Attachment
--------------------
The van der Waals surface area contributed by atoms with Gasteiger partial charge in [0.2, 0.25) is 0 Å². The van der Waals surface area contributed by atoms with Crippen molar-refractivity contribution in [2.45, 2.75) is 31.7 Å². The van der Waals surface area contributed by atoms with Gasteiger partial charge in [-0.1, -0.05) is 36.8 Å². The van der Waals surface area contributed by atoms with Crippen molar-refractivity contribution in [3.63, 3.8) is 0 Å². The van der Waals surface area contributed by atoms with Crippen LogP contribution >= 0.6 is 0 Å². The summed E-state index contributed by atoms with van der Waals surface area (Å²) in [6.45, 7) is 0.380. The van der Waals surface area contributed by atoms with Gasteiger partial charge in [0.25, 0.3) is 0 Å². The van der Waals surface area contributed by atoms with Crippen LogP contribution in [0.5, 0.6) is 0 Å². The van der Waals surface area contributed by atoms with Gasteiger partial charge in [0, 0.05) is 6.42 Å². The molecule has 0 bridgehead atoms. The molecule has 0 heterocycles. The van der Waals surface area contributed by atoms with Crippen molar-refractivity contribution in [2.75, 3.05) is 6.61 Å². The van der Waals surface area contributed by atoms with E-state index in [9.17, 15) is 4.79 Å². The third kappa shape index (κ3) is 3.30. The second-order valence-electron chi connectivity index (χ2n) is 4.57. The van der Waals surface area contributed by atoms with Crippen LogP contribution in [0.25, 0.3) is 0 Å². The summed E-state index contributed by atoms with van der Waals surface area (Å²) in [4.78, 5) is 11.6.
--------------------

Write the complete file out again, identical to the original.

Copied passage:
The van der Waals surface area contributed by atoms with Gasteiger partial charge in [0.2, 0.25) is 0 Å². The van der Waals surface area contributed by atoms with Crippen molar-refractivity contribution in [2.45, 2.75) is 31.7 Å². The van der Waals surface area contributed by atoms with Gasteiger partial charge in [-0.1, -0.05) is 36.8 Å². The van der Waals surface area contributed by atoms with Crippen molar-refractivity contribution in [3.63, 3.8) is 0 Å². The van der Waals surface area contributed by atoms with Crippen LogP contribution >= 0.6 is 0 Å². The summed E-state index contributed by atoms with van der Waals surface area (Å²) in [6.45, 7) is 0.380. The van der Waals surface area contributed by atoms with Gasteiger partial charge in [0.25, 0.3) is 0 Å². The van der Waals surface area contributed by atoms with Crippen LogP contribution in [0.5, 0.6) is 0 Å². The van der Waals surface area contributed by atoms with Gasteiger partial charge in [0, 0.05) is 6.42 Å². The molecule has 0 bridgehead atoms. The molecule has 0 heterocycles. The van der Waals surface area contributed by atoms with Crippen molar-refractivity contribution in [2.75, 3.05) is 6.61 Å². The van der Waals surface area contributed by atoms with E-state index in [9.17, 15) is 4.79 Å². The third kappa shape index (κ3) is 3.30. The second-order valence-electron chi connectivity index (χ2n) is 4.57. The van der Waals surface area contributed by atoms with Crippen LogP contribution in [0.25, 0.3) is 0 Å². The summed E-state index contributed by atoms with van der Waals surface area (Å²) in [4.78, 5) is 11.6.